You walk out of the massive immigration building into the sprawling modern city of Zhuhai, China.
In front of you is a gaping hole in the public square.
It is the main entrance to a cavernous subterranean shopping plaza.
Your bladder bursting, this seems a good bet for a bathroom and you hop on a long escalator downward.
The vast floorspace below is a patchwork of glass cases.
As you descend it becomes clear that each counter is a small, independent store staffed with four or five people calling out to passersby.
The near-identical counters are all overstocked with a tremendously wide variety of mobile phones.
There are dozens of replica Nokia handsets (Nokla).
Some others are shaped like robots, some like Spider-Man heads, others like Hello Kitty or Snoopy.
There are phones shaped like Ferraris, Porsches, and Marlboro boxes for the true he-men among us.
Other phones feature words similar to exclusive designer names (Versache, Amani) and thick crusts of shimmering gold paint and rhinestones.
But when the salespeople catch sight of your pale western skin, they know what you’re really after, and they call out: “iPhone 4! Hello! IPhone 4!”
The prospect of picking up the most-sought-after device in the world for a fraction of its real cost piques your interest, and you walk up to a counter for a look.
A crudely shrink-wrapped device is placed in your hand and the first sign that you’re looking at a fraud quickly kills your enthusiasm: the phone takes many long minutes to start up.
While you wait, you examine the device and recognize the fact that Apple’s simplistic industrial design certainly makes it easy to replicate. At a glance, it’s hard to tell this handset from the real thing.
But once it’s operational, all hope that it originated from anywhere near California is quickly squashed.
The screen is more maybe-touch than multi-touch: sometimes it responds to your fingertips, but most times it doesn’t.
The app icons are crude low-res copies of the real iPhone’s. And tapping on most of those apps generates a “Not Available Yet” error.
“How much?” you ask curiously.
The salesperson grabs a calculator and types out: 550.
That’s about $85, give or take. You could probably talk them down to $50 if you were so inclined. But even that’s too much for what is little more than a novelty item.
At the next counter you spot a small version of a no-brand iPad that runs Google’s Android operating system.
Such a beast is all the talk in the tech press these days, but the multi-second wait for it to respond to your finger swipes and taps turns you off.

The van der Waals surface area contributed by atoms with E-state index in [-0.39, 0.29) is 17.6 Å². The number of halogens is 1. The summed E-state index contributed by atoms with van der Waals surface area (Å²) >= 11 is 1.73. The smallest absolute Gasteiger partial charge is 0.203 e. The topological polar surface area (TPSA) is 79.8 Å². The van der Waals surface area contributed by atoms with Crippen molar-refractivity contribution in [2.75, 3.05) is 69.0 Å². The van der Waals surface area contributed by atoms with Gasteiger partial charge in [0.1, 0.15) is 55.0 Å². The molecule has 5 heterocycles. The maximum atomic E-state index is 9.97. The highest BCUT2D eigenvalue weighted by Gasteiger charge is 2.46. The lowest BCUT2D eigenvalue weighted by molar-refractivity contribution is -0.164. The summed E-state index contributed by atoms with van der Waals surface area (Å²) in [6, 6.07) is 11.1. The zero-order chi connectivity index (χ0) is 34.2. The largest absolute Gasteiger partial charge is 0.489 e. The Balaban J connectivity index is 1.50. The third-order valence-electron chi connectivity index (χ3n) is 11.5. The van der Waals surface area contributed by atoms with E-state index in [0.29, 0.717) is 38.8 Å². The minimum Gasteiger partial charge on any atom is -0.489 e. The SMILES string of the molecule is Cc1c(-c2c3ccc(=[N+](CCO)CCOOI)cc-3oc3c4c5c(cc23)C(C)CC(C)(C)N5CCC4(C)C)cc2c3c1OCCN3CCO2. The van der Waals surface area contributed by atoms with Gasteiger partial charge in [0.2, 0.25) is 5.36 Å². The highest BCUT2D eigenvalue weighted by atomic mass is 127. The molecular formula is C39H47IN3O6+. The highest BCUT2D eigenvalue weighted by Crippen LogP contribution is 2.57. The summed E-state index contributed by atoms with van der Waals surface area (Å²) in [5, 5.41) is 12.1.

Beyond the glass counters are warrens of brightly lit hallways lined with closet-sized stores.
The walls of almost every one of these retail cubbies are covered with iPhone cases featuring cartoon characters, national flags, patterns, and colours.
There are leather iPhone cases, plastic iPhone cases, cases that glow in the dark, cases that carry extra batteries, and cases with solar chargers.
So omnipresent are the iPhone cases that, after just a short walk, the sight of them becomes overwhelming and even sickening. It’s a debauchery of iPhone protection. That night you will dream of being swallowed up by a tidal wave of the things.
Beyond electronics there are shops full of replica clothes (Calvin Kein), sunglasses (Oakey), and shoes (Adiida).
It quickly becomes apparent, however, that one item unites every store, no matter what product stocks its shelves: pirated DVDs.
Lacking the guile you might expect, every cubby’s proprietor invites you into their secret back room with the simple invitation: “DVD? Movies? Games?”
After refusing several, you finally enter one cautiously. The small room is covered, floor to ceiling, with duplicates of pirated media.
Some of the DVDs are simply stuffed into recycled plastic sleeves with a crappy photocopy of the cover of the original disc from which it was ripped.
Others, however, come in fantastically designed and printed boxes that feature descriptions in both Chinese and broken English.
There is a fine attention to detail in these packages, right down to the fearsome copyright notice: “All unauthoriaed use includes selling, relling, ecporting grubic performance, broadcasting and/or trading … Violators will be prosecuted.”
You find the fourth season of Mad Men in a handsome box with gilt writing and ask how much it is.
The proprietor types into a calculator: 15.
You’ve been told to haggle, barter, and negotiate prices down here. But it’s hard to drive the price for a season of your favourite television show below $2.
The truth is, you don’t know the quality of what you’re going to buy, or even if you’ll get what you expect.
The episodes could have been recorded using a video camera propped up in some guy’s living room, pointed at the television set while he slurps a bowl of noodles in the background.
Of course, it might be a rip of a true studio master, too.
Your pained bladder finally forces you out of the shopping fever that has gripped you since you entered this underground labyrinth of replicas and pirated goods.
You make your way along a long hall of massage parlours and hair dressers to a set of stairs that leads down past a parkade and into a massive washroom.
A long wall there features a picture of a blue sky spotted with clouds.
A field of vibrant-green grass sprouts up from the floor and leads off to a distant horizon.
A rippling river runs along the base of this hill, and you breath deeply, expecting the smell of spring water to fill your nose.
Instead you gag on the stench of stale urine. You’re standing in front of a massive public urinal.
You step forward to relieve yourself.
This close to the wall, you can make out the dots of ink that colour the printed sky.
Andrew Robulack is a Whitehorse-based freelance writer and communications technology consultant specializing in the internet and mobile devices. Read his blog online at www.geeklife.ca.